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The global implications of China's rise as a global actor
In 2005, a senior official in the George W. Bush administration expressed the hope that China would emerge as a "responsible stakeholder" on the world stage. A dozen years later, the Trump administration dramatically shifted course, instead calling China a "strategic competitor" whose actions routinely threaten U.S. interests.
Both assessments reflected an underlying truth: China is no longer just a "rising" power. It has emerged as a truly global actor, both economically and militarily. Every day its actions affect nearly every region and every major issue, from climate change to trade, from conflict in troubled lands to competition over rules that will govern the uses of emerging technologies.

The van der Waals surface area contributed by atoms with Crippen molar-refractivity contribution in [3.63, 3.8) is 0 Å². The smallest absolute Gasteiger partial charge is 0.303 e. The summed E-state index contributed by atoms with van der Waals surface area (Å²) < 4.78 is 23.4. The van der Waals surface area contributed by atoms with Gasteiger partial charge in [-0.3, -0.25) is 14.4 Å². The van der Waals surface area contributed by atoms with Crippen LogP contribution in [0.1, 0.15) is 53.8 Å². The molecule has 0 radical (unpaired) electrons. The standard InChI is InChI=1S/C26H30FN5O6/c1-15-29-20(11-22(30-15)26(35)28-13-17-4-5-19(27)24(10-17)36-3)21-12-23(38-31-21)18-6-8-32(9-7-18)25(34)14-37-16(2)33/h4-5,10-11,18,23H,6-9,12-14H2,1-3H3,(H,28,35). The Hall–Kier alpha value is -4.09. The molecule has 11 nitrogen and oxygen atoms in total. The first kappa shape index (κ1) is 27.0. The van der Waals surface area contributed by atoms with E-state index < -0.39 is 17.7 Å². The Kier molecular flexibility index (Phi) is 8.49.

To better address the implications of China's new status, both for American policy and for the broader international order, Brookings scholars conducted research over the past two years, culminating in a project: Global China: Assessing China's Growing Role in the World. The project is intended to furnish policy makers and the public with hard facts and deep insights for understanding China's regional and global ambitions.
The initiative draws not only on Brookings's deep bench of China and East Asia experts, but also on the tremendous breadth of the institution's security, strategy, regional studies, technological, and economic development experts.
Areas of focus include the evolution of China's domestic institutions; great power relations; the emergence of critical technologies; Asian security; China's influence in key regions beyond Asia; and China's impact on global governance and norms.
Global China: Assessing China's Growing Role in the World provides the most current, broad-scope, and fact-based assessment of the implications of China's rise for the United States and the rest of the world.